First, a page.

Learning as Extraction of Low-Dimensional Representations

Edelman, Shimon and Intrator, Nathan (1997) Learning as Extraction of Low-Dimensional Representations. [Preprint]

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Psychophysical findings accumulated over the past several decades indicate that perceptual tasks such as similarity judgment tend to be performed on a low-dimensional representation of the sensory data. Low dimensionality is especially important for learning, as the number of examples required for attaining a given level of performance grows exponentially with the dimensionality of the underlying representation space. In this chapter, we argue that, whereas many perceptual problems are tractable precisely because their intrinsic dimensionality is low, the raw dimensionality of the sensory data is normally high, and must be reduced by a nontrivial computational process, which, in itself, may involve learning. Following a survey of computational techniques for dimensionality reduction, we show that it is possible to learn a low-dimensional representation that captures the intrinsic low-dimensional nature of certain classes of visual objects, thereby facilitating further learning of tasks involving those objects.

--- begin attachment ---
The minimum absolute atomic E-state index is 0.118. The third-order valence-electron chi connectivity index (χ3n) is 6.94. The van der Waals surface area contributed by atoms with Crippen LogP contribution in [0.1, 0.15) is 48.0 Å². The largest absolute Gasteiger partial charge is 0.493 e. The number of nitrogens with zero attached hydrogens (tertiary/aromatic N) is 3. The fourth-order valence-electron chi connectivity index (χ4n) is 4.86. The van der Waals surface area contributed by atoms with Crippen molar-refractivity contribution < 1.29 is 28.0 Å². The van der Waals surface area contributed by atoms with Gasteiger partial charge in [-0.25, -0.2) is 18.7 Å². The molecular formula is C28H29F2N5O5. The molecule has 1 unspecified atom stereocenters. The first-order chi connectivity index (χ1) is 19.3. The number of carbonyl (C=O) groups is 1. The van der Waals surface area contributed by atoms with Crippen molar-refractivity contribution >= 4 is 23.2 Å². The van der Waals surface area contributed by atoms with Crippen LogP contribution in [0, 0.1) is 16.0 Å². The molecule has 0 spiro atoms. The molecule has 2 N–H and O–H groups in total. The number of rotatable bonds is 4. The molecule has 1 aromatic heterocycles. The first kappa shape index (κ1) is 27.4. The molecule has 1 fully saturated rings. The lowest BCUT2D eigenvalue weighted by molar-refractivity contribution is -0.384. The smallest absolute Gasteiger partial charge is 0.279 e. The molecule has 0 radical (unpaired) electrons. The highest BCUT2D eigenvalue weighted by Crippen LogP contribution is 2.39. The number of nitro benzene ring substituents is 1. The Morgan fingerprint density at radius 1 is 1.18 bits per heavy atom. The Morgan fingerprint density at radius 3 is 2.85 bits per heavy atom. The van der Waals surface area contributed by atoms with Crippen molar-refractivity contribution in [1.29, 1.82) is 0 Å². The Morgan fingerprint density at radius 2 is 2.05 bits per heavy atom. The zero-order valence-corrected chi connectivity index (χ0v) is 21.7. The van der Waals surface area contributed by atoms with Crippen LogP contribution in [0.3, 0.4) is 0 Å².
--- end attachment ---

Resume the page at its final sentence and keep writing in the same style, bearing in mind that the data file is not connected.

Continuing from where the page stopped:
Item Type:Preprint
Subjects:Psychology > Cognitive Psychology
ID Code:562
Deposited By: Edelman, Shimon
Deposited On:17 Oct 1997
Last Modified:11 Mar 2011 08:54


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